A Longueuil woman says her health and safety were compromised after she waited four days for an emergency surgery at St. Mary’s Hospital.
Last Wednesday, Genevieve Ridley went to the hospital’s emergency room with intense pain.
“I was at a nine on 10 on the pain scale,” she said.
Her gall bladder was inflamed, and Ridley was told it needed to be removed.
According to Ridley, doctors sent her to emergency surgery, and “that’s when everything stalled,” she said. “Everything stopped there for four days.”
Over those four days, Ridley alleges she was given oxycodone and forced to fast.
“Friday, they called me in at 8 p.m. We thought there was going to be a parade for me, finally, my day in the O.R … and I’m on the gurney and I say goodbye to my mom … and somebody runs down the halls and says: ‘Never mind, get her off the gurney. The doctor left the hospital,'” Ridley told Global News.
Ridley had her surgery on Saturday night. She believes she only got the care she needed because her mother — a former nurse at the hospital — was with her.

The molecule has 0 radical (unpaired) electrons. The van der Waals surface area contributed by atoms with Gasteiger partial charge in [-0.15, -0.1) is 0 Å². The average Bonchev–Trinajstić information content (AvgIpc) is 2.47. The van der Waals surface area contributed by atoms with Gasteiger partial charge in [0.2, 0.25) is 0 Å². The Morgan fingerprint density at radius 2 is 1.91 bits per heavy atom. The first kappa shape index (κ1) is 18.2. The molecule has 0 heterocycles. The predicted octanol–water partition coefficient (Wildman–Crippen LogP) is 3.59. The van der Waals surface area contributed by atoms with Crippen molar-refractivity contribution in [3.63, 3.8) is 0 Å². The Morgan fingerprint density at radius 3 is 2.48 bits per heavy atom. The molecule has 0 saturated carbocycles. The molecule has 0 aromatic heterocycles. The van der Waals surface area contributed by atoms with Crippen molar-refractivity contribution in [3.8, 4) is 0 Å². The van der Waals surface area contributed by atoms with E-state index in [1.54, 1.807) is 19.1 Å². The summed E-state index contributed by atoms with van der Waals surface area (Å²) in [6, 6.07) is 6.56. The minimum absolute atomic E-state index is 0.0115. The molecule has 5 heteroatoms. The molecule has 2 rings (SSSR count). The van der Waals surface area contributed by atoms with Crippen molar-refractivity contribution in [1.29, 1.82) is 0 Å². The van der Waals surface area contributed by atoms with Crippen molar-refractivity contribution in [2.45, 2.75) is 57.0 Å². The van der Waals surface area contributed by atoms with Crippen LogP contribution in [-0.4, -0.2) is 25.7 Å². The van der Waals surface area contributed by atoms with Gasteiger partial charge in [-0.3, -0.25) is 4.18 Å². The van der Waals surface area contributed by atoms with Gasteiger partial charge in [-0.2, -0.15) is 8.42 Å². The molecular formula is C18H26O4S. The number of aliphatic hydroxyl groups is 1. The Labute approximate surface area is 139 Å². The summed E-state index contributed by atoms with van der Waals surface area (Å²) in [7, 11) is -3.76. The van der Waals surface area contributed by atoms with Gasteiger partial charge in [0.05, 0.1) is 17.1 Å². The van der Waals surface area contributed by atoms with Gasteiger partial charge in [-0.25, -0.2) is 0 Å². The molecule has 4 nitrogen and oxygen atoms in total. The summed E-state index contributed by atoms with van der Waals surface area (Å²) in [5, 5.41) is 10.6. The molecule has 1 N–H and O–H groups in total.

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Now, Ridley is speaking out because she feels her health and safety were compromised.
“Anything could’ve happened,” she said. “I had low blood pressure issues while I was there. Had they done the surgery quickly, they wouldn’t have to redo the IV lines.”
The hospital says it won’t discuss Ridley’s case due to confidentiality reasons, but in a statement to Global News, St. Mary’s said it is standard practice in Quebec to postpone low-priority surgeries and that under no circumstances would the hospital do so if a patient’s life was in danger.
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Malpractice lawyer Jean-Pierre Ménard said these types of stories are common.
“This kind of case comes to our ears regularly,” he said.
Ménard adds that patients in Ridley’s situation can file a complaint with the hospital.
“It’s unacceptable to have that kind of delay without a proper explanation,” Ménard explained.
Alexandre Lahaie, spokesperson for Quebec Health Minister Danielle McCann acknowledged we need better delays for surgeries. “The ministry will do a follow-up on the patient’s case,” he added.
“Emergency surgery shouldn’t be ‘ah, we’ll get to you when we get to you.’ There should be a guideline; there should be something stricter put in place so things like this don’t happen,” Ridley said, adding that she is planning to file a complaint with St. Mary’s Hospital.
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